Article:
There will always be another Phyllis Diller. Yes, you read that right.
Phyllis Diller was not the first female stand-up comic, but she was the first to bring her act to the TV screen. Lusty women like Belle Barth were making the nightclub and hotel circuits with a brand of humor that would have made Ed Sullivan blush and gotten Jack Paar thrown off the air.
It seems hard to imagine this, but Phyllis Diller’s material, even with her outrageous look and laugh, would have been pretty mainstream, if (and this is a giant IF) she had been a man. Milton Berle was doing his act in drag, Henny Youngman shouldered a violin, George Burns puffed a cigar, and Rodney Dangerfield even got respect for his red tie and self-deprecating humor. But if there had been no Phyllis Diller, there might not have been a Joan Rivers, a Paula Poundstone or a Sarah Silverman ... and certainly no Roseanne Barr.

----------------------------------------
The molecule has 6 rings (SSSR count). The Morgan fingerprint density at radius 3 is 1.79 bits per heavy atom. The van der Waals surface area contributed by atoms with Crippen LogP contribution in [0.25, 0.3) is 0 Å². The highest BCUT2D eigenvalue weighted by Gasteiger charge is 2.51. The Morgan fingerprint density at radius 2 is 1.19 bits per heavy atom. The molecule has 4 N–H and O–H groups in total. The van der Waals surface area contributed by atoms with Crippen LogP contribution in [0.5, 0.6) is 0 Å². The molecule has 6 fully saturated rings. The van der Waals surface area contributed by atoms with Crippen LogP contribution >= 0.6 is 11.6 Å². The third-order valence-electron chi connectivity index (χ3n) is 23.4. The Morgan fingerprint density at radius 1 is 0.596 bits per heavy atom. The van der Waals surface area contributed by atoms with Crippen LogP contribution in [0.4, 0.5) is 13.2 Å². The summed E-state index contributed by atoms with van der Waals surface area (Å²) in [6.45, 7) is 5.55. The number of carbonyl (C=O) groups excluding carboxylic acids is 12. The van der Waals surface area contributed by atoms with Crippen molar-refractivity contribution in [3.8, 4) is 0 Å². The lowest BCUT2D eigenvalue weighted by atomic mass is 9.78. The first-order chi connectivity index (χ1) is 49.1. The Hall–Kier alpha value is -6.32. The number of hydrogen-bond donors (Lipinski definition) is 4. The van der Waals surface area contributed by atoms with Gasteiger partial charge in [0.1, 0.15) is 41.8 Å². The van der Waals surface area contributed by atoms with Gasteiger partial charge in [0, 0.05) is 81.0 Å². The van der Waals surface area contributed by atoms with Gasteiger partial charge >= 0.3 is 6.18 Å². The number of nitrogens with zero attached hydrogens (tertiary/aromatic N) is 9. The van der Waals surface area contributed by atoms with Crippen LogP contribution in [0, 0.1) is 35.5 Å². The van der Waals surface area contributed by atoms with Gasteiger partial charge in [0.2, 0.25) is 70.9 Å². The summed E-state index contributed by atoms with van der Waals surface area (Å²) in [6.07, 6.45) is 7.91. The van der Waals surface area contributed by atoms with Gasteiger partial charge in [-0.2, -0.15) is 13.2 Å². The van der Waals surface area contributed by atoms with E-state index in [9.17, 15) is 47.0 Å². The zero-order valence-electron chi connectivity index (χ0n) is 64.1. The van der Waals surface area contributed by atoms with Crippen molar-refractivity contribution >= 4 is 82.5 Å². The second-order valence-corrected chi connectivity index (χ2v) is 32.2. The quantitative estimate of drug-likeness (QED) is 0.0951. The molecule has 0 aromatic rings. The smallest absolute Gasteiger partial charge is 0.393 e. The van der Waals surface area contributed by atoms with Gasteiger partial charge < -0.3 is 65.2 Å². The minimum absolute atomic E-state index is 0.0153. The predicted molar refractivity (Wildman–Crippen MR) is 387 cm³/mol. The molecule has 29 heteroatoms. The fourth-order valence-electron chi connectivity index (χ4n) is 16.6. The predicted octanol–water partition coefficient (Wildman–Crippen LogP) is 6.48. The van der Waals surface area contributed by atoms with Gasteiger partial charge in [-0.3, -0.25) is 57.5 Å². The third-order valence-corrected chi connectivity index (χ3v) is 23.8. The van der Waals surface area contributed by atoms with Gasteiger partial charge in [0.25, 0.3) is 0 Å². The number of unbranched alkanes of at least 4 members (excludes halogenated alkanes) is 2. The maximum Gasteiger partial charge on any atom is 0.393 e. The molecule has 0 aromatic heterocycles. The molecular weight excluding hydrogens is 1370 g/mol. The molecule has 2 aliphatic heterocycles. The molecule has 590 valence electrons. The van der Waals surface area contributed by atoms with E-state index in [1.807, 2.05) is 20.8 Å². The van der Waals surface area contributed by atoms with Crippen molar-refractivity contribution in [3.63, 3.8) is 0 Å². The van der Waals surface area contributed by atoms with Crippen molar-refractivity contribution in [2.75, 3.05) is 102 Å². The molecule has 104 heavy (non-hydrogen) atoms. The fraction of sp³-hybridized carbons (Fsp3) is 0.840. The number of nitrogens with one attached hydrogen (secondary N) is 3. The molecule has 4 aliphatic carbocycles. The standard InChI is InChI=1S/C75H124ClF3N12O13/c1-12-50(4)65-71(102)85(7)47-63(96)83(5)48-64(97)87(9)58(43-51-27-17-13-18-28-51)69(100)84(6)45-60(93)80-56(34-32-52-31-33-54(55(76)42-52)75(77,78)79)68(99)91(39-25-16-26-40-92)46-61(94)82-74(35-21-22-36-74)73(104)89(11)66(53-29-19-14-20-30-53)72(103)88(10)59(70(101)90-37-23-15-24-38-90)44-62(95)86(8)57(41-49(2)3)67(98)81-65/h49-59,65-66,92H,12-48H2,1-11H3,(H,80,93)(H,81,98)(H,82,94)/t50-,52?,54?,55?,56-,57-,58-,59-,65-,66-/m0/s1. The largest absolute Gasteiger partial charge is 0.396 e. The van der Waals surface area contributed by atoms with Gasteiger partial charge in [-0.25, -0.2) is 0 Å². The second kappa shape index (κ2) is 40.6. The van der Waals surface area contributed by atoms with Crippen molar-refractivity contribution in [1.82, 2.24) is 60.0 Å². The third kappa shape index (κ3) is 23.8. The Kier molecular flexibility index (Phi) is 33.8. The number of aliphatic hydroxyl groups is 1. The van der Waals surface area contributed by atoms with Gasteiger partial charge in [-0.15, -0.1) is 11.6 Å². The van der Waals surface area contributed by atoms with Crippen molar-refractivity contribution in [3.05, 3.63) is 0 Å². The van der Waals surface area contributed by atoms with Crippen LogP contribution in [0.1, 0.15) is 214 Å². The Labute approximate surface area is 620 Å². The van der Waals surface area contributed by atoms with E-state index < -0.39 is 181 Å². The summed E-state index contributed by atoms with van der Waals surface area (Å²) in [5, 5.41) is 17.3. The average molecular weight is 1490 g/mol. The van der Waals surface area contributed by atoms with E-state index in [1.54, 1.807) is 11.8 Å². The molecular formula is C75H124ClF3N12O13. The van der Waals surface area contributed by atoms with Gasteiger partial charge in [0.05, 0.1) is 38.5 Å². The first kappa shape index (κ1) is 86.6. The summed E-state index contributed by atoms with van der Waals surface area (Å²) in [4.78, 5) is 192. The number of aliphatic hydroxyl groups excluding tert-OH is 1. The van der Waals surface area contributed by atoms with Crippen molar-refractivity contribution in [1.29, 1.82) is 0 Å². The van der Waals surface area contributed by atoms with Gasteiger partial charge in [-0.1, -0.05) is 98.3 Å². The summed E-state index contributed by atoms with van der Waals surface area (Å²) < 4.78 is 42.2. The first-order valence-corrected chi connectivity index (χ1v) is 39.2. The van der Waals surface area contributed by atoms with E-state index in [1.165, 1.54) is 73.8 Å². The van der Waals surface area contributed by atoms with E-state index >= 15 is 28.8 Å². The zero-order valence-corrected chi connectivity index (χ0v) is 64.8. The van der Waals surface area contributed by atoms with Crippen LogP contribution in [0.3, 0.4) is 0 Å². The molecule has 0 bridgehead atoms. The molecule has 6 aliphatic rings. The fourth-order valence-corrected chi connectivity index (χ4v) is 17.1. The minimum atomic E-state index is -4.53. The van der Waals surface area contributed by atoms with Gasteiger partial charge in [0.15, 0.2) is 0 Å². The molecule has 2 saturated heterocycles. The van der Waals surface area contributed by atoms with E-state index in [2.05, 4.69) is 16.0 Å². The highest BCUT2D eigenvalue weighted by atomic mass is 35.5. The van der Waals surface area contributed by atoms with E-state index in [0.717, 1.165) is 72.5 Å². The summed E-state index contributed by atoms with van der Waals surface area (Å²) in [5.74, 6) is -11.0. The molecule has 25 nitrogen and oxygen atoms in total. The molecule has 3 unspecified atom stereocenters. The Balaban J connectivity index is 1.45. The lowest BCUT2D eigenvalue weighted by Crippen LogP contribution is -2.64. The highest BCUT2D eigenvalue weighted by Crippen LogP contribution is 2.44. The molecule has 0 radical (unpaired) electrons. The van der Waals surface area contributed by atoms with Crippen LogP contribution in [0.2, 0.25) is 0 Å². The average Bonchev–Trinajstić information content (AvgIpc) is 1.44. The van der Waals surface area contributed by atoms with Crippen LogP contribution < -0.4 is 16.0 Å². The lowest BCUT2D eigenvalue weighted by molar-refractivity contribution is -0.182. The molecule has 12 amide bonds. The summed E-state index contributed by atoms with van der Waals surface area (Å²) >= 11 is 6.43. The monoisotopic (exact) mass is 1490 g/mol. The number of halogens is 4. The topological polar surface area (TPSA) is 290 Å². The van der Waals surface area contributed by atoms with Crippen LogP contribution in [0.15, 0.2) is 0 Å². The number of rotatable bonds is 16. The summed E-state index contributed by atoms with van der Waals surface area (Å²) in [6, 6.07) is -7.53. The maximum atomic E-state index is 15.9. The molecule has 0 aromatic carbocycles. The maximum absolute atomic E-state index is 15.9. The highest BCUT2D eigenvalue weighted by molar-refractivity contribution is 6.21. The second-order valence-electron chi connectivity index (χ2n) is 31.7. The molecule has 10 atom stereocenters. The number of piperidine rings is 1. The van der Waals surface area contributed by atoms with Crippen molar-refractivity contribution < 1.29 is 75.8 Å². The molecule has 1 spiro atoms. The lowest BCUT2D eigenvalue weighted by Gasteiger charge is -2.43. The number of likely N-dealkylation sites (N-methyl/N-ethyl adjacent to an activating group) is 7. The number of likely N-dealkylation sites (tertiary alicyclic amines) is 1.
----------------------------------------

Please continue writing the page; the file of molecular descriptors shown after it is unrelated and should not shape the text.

Yes, there will always be another Phyllis Diller. And, yes, that is high praise.
In last week’s column, I mentioned that 25 years ago after a Diller appearance on my television talk show, five local comics and I joined Phyllis at a local pub and talked shop: the tools of comedy, the nuts and bolts of doing stand-up, and how to hammer home a joke. I recently reviewed the VHS tape from that show, and searched my memory of that evening when she graciously responded to questions about her craft.
Q: How did you perfect your skill?
A: I practiced jokes in front of a mirror. I wanted to be sure my facial expressions and my movements were in sync.
Q: What’s the hardest part of stand-up?
A: All your training is in front of people. What could be more humiliating than that?